• The Presidential Election Year: Since ‘52, the S&P 500 has not declined in a year in which an incumbent president was running for re-election (avg. return of 10%). Stocks have declined in presidential election years, but in each of those cases it was a year in which there was an open election with no incumbent running (‘60, ‘00, and ‘08). Presidents want to be re-elected and will use whatever policy levers are needed to boost the US economy. In fact, every president who avoided a recession two years before their re-election went on to win election. And every president who had a recession in the two years before their re-election went on to lose.

Source: Strategas as of 5/31/2024

  • S&P 500 EPS: ’25(Exp.) EPS = $277. ‘24 EPS = $244 (+10.7%). 2023 = $220 (+0.5%). 2022 = $219 (+7.4%). 2021 = $204.*
  • Valuations: S&P 500 Fwd. P/E (NTM): 20.7x, EAFE: 14.6x, EM: 11.9x, R1V: 16.0x, and R1G: 26.7x. *

*Source: Bloomberg and FactSet, Data as of 05/31/24


Investment advice offered through Integrated Partners, doing business as Konvergent Wealth Partners, a registered investment advisor. The information in this material is for general information only and is not intended to provide specific advice or recommendations for any individual.

This commentary offers generalized research, not personalized investment advice. It is for informational purposes only and does not constitute a complete description of our investment services or performance. Nothing in this commentary should be interpreted to state or imply that past results are an indication of future investment returns. All investments involve risk and unless otherwise stated, are not guaranteed. Be sure to consult with an investment & tax professional before implementing any investment strategy.

Past performance is not indicative of future results. This material is not financial advice or an offer to sell any product. The information contained herein should not be considered a recommendation to purchase or sell any particular security. Forward looking statements cannot be guaranteed.

The S&P 500® is widely regarded as the best single gauge of large-cap U.S. equities. There is over USD 11.2 trillion indexed or benchmarked to the index, with indexed assets comprising approximately USD 4.6 trillion of this total. The index includes 500 leading companies and covers approximately 80% of available market capitalization.

The Nasdaq Composite Index measures all Nasdaq domestic and international based common type stocks listed on The Nasdaq Stock Market. To be eligible for inclusion in the Index, the security’s U.S. listing must be exclusively on The Nasdaq Stock Market (unless the security was dually listed on another U.S. market prior to January 1, 2004 and has continuously maintained such listing). The security types eligible for the Index include common stocks, ordinary shares, ADRs, shares of beneficial interest or limited partnership interests and tracking stocks. Security types not included in the Index are closed-end funds, convertible debentures, exchange traded funds, preferred stocks, rights, warrants, units and other derivative securities.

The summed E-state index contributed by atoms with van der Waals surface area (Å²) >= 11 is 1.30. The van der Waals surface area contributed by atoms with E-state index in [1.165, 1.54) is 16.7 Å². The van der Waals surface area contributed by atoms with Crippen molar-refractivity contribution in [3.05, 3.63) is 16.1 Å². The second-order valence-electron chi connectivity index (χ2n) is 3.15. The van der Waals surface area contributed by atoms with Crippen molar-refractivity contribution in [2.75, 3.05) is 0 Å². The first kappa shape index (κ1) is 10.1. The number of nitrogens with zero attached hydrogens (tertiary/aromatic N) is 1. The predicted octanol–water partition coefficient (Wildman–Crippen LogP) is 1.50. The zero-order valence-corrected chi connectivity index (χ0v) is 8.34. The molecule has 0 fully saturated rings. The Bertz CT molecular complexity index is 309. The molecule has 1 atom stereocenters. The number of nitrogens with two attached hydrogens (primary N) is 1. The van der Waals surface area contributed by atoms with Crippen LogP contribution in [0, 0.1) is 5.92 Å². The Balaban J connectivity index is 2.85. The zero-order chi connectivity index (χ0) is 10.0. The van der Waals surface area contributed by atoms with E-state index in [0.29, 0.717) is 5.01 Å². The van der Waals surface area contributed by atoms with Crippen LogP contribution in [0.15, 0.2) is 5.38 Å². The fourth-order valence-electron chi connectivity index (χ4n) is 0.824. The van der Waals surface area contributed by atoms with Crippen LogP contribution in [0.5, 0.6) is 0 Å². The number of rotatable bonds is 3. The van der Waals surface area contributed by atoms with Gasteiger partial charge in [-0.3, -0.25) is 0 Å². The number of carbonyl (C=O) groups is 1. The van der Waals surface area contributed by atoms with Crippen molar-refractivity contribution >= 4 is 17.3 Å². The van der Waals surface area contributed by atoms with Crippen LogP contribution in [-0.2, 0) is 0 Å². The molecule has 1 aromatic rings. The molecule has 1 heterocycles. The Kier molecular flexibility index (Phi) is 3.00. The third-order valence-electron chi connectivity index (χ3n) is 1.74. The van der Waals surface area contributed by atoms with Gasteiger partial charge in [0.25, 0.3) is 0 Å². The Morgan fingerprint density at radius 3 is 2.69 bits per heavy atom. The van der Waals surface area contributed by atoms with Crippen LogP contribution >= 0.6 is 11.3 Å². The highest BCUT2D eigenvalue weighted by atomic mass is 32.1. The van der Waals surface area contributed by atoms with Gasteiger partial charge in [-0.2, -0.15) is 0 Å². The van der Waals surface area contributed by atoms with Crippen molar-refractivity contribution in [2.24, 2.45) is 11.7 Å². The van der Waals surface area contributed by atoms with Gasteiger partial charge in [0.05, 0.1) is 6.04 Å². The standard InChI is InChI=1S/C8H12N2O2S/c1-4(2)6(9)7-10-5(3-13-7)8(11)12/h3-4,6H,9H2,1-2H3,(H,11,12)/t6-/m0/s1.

The Dow Jones Industrial Average® (The Dow®), is a price-weighted measure of 30 U.S. blue-chip companies. The index covers all industries except transportation and utilities.

The MSCI EAFE Index is an equity index which captures large and mid-cap representation across 21 Developed Markets countries*around the world, excluding the US and Canada. With 902 constituents, the index covers approximately 85% of the free float-adjusted market capitalization in each country.

The MSCI Emerging Markets Index captures large and mid-cap representation across 26 Emerging Markets (EM) countries*. With 1,387 constituents, the index covers approximately 85% of the free float-adjusted market capitalization in each country.

Investment-grade Bond (or High-grade Bond) are believed to have a lower risk of default and receive higher ratings by the credit rating agencies. These bonds tend to be issued at lower yields than less creditworthy bonds.

Non-investment-grade debt securities (high-yield/junk bonds) may be subject to greater market fluctuations, risk of default or loss of income and principal than higher-rated securities.

The Bloomberg Barclays U.S. Aggregate Bond Index is a broad-based benchmark that measures the investment grade, U.S. dollar-denominated, fixed-rate taxable bond market. This includes Treasuries, government-related and corporate securities, mortgage-backed securities, asset-backed securities, and collateralized mortgage-backed securities. ACA-2406-4.